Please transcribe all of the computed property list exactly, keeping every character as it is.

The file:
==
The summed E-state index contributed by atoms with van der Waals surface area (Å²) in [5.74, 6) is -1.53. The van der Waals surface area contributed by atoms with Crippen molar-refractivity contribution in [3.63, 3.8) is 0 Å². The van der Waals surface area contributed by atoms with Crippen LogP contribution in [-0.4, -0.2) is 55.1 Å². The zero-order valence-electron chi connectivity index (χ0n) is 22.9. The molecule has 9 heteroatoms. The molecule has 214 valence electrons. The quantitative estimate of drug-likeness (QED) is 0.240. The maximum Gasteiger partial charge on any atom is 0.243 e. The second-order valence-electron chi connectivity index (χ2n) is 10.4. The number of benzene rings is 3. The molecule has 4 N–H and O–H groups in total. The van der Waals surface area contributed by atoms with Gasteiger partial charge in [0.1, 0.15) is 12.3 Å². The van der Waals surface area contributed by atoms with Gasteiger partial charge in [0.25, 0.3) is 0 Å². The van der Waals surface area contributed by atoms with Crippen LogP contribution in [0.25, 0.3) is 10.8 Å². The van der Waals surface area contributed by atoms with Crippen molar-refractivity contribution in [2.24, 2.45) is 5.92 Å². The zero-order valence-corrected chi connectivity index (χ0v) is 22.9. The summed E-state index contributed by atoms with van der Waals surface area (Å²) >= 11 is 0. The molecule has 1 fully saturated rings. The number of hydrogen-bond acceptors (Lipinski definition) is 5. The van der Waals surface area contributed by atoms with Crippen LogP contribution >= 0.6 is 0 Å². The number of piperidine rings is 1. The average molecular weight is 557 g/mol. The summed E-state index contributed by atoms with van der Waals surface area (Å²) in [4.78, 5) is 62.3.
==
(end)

The summed E-state index contributed by atoms with van der Waals surface area (Å²) in [5.74, 6) is -1.53. The van der Waals surface area contributed by atoms with Crippen molar-refractivity contribution in [3.63, 3.8) is 0 Å². The van der Waals surface area contributed by atoms with Crippen LogP contribution in [-0.4, -0.2) is 55.1 Å². The zero-order valence-electron chi connectivity index (χ0n) is 22.9. The molecule has 9 heteroatoms. The molecule has 214 valence electrons. The quantitative estimate of drug-likeness (QED) is 0.240. The maximum Gasteiger partial charge on any atom is 0.243 e. The second-order valence-electron chi connectivity index (χ2n) is 10.4. The number of benzene rings is 3. The molecule has 4 N–H and O–H groups in total. The van der Waals surface area contributed by atoms with Gasteiger partial charge in [0.1, 0.15) is 12.3 Å². The van der Waals surface area contributed by atoms with Gasteiger partial charge in [0.25, 0.3) is 0 Å². The van der Waals surface area contributed by atoms with Crippen LogP contribution in [0.25, 0.3) is 10.8 Å². The van der Waals surface area contributed by atoms with Crippen molar-refractivity contribution in [2.24, 2.45) is 5.92 Å². The zero-order valence-corrected chi connectivity index (χ0v) is 22.9. The summed E-state index contributed by atoms with van der Waals surface area (Å²) >= 11 is 0. The molecule has 1 fully saturated rings. The number of hydrogen-bond acceptors (Lipinski definition) is 5. The van der Waals surface area contributed by atoms with Crippen LogP contribution >= 0.6 is 0 Å². The number of piperidine rings is 1. The average molecular weight is 557 g/mol. The summed E-state index contributed by atoms with van der Waals surface area (Å²) in [4.78, 5) is 62.3.